The theme of Anti-Bullying Week 2011 was "Stop and think – words can hurt." But condemning hurtful words alone isn't always enough. Some words such as "gay" need to be used - and used in a positive way. Black History Month, LGBT History Month and UK Disability History Month are helpful reminders, but they're not an excuse to ignore diversity at other times. Inclusive children's TV all year, with affirmative portrayal of minorities, has the potential to get the message across a lot more effectively.
In December 2010 I was told by Joe Godwin, Director of BBC Children's that, in 2011, I could expect to see more programmes on CBBC that "portray encouraging role models" as well as a diverse range of families and programming that tackles issues.
So how has BBC children's TV measured up to the claim?
As far as I'm aware only one kids' programme in 2011 said anything positive about being gay. That was the Bafta-nominated Ballet Boys documentary. I've blogged several times already about CBBC's Leonardo, which could have been a perfect opportunity to counter homophobia. And there were literally dozens of other kids' programmes toeing the heteronormative line.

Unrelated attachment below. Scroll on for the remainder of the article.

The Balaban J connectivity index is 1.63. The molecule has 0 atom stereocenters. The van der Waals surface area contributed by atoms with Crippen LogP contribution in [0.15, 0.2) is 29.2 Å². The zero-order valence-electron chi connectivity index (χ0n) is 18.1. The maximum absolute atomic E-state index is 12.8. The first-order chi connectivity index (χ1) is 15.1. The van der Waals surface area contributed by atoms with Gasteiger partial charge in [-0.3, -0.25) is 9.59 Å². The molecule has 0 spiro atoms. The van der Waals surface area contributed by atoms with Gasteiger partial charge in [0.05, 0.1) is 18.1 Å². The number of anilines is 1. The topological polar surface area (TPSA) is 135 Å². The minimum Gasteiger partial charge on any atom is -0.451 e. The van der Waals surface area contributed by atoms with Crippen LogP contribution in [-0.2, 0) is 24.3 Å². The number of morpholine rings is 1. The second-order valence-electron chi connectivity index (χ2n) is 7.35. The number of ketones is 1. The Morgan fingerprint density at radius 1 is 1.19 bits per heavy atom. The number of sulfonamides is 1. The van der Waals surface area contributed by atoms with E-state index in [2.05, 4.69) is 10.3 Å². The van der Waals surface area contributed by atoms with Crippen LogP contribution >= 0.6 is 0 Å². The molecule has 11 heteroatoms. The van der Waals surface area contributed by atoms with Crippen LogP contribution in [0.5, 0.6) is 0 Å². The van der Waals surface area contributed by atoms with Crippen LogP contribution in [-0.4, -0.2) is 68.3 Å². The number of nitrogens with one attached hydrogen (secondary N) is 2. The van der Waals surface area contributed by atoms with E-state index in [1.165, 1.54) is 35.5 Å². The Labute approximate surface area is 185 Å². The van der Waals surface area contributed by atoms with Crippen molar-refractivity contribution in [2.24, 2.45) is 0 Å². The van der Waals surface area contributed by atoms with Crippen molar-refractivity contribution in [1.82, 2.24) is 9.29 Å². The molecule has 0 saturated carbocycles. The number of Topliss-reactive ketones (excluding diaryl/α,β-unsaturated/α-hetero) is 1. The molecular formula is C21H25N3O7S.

School for Stars, for example, has just finished its run on CBBC. It's a reality series about the lives of pupils attending the Italia Conti Academy of Theatre Arts. In episode 1 the narrator, Reggie Yates, said "Like any school, who's going out with who matters." The words "boyfriend" and "girlfriend" were heard a total of 29 times throughout the series, but never once in the context of a same-sex friendship.
A new children's drama series, Postcode, will be screened over the next three evenings on the CBBC Channel at 5.45pm. According to this press release, Postcode is "a contemporary, urban drama reflecting the realities of life for young people in Britain today. ... [it] will follow the friendships and frustrations among a group of young people – from backgrounds as diverse as Somalian, Polish, Pakistani and Irish – who share a postcode but very little else."
I don't know much else about this production, but I'd be very surprised, in a pleasant way, if this drama actually included even one LGBT character. Not holding my breath though.